Prosecutors at the Khmer Rouge tribunal are requesting that alleged acts of sexual violence be added to the investigation in government-opposed Case 004.
According to yesterday’s filing from international co-prosecutor Nicholas Koumjian, forced marriages, with instances in which groups of up to 80 couples were wed in a single ceremony, rape and sexual violence outside the context of forced marriage, execution following rape and the killing of women who reported rapes are all among the new allegations.
The acts, which took place sometime in the mid-to-late 1970s during Pol Pot’s Democratic Kampuchea, were allegedly perpetrated by Khmer Rouge cadres in areas where named suspects in Case 004 “held command or political positions of influence”, according to the filing.
Though the identities of Case 004’s defendants – who have not been officially charged with a crime – are technically confidential, they were long ago revealed to be Ta An, Ta Tith and Im Chem.
It will now be up to the Office of Co-Investigating Judges to decide whether to pursue the new evidence or stick with allegations laid out in the original introductory submission in 2009.
The new evidence became available from civil party applications for the current case against defendants Khieu Samphan and Nuon Chea, and in statements from witnesses interviewed for Case 004, which has yet to come to trial. Claims of forced marriage will also be heard in the next phase of Case 002, which is expected to commence in the coming months.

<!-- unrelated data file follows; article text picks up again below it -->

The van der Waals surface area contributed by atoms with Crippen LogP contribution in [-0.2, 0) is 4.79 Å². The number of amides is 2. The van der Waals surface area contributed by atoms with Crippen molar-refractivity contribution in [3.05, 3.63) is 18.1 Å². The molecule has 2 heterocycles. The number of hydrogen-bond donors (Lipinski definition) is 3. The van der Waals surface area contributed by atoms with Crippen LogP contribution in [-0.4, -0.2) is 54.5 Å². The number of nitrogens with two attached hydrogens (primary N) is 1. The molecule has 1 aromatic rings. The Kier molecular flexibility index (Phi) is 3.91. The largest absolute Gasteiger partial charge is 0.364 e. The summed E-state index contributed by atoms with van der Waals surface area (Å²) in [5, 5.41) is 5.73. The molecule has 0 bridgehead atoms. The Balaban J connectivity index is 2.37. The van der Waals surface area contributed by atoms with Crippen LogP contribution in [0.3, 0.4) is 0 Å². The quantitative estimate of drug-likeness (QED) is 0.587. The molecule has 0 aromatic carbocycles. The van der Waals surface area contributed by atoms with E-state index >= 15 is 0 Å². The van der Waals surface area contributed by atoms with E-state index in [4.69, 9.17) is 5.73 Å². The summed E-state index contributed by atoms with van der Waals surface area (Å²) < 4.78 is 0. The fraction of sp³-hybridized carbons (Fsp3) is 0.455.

The new evidence in Case 004 constitutes “crimes against humanity including extermination, murder, enslavement, imprisonment, torture, rape, persecution and other inhumane acts”, the filing says.
Court rules stipulate that supplementary submissions from prosecutors remain confidential, but they allow for an “objective summary” to be made public.
International Co-Investigating Judge Mark Harmon, who is also responsible for investigating Case 003, which was split from Case 004 and is also government-opposed, did not respond to a request for comment made through the court’s public affairs section. Harmon is believed to be flying solo on the investigations, without active help from his Cambodian counterpart, You Bunleng.
Long Panhavuth, a program officer with the Cambodia Justice Initiative, welcomed the public nature of the filing, but urged more transparency in the case, in particular more information on its progress and better access to the case file for the relevant parties.
“None of them [the suspects], including their lawyer, have access to the case file,” Panhavuth said, a restriction he called “outrageous”.
“Mark Harmon should understand his role as investigating judge,” he said. “I think that after almost two years from his arrival in the country, the public and the victims should know what is going on.”